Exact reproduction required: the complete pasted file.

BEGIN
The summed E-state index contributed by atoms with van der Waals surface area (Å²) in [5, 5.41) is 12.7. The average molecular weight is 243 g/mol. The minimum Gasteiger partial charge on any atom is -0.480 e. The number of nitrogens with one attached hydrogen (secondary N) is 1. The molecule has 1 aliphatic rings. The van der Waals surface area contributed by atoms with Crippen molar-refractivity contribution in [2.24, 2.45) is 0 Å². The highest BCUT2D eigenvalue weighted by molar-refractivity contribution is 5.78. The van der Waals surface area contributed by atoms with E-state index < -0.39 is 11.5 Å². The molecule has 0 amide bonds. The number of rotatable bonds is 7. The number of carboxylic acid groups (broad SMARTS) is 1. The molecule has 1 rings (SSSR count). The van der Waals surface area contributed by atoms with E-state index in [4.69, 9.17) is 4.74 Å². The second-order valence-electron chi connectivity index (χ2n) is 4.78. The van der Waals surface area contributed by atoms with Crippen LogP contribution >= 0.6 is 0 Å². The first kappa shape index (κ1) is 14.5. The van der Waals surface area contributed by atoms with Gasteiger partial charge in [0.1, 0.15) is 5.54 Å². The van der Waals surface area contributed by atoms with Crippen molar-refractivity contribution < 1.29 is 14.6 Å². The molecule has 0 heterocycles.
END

The summed E-state index contributed by atoms with van der Waals surface area (Å²) in [5, 5.41) is 12.7. The average molecular weight is 243 g/mol. The minimum Gasteiger partial charge on any atom is -0.480 e. The number of nitrogens with one attached hydrogen (secondary N) is 1. The molecule has 1 aliphatic rings. The van der Waals surface area contributed by atoms with Crippen molar-refractivity contribution in [2.24, 2.45) is 0 Å². The highest BCUT2D eigenvalue weighted by molar-refractivity contribution is 5.78. The van der Waals surface area contributed by atoms with E-state index < -0.39 is 11.5 Å². The molecule has 0 amide bonds. The number of rotatable bonds is 7. The number of carboxylic acid groups (broad SMARTS) is 1. The molecule has 1 rings (SSSR count). The van der Waals surface area contributed by atoms with E-state index in [4.69, 9.17) is 4.74 Å². The second-order valence-electron chi connectivity index (χ2n) is 4.78. The van der Waals surface area contributed by atoms with Crippen LogP contribution >= 0.6 is 0 Å². The first kappa shape index (κ1) is 14.5. The van der Waals surface area contributed by atoms with Gasteiger partial charge in [0.1, 0.15) is 5.54 Å². The van der Waals surface area contributed by atoms with Crippen molar-refractivity contribution < 1.29 is 14.6 Å². The molecule has 0 heterocycles.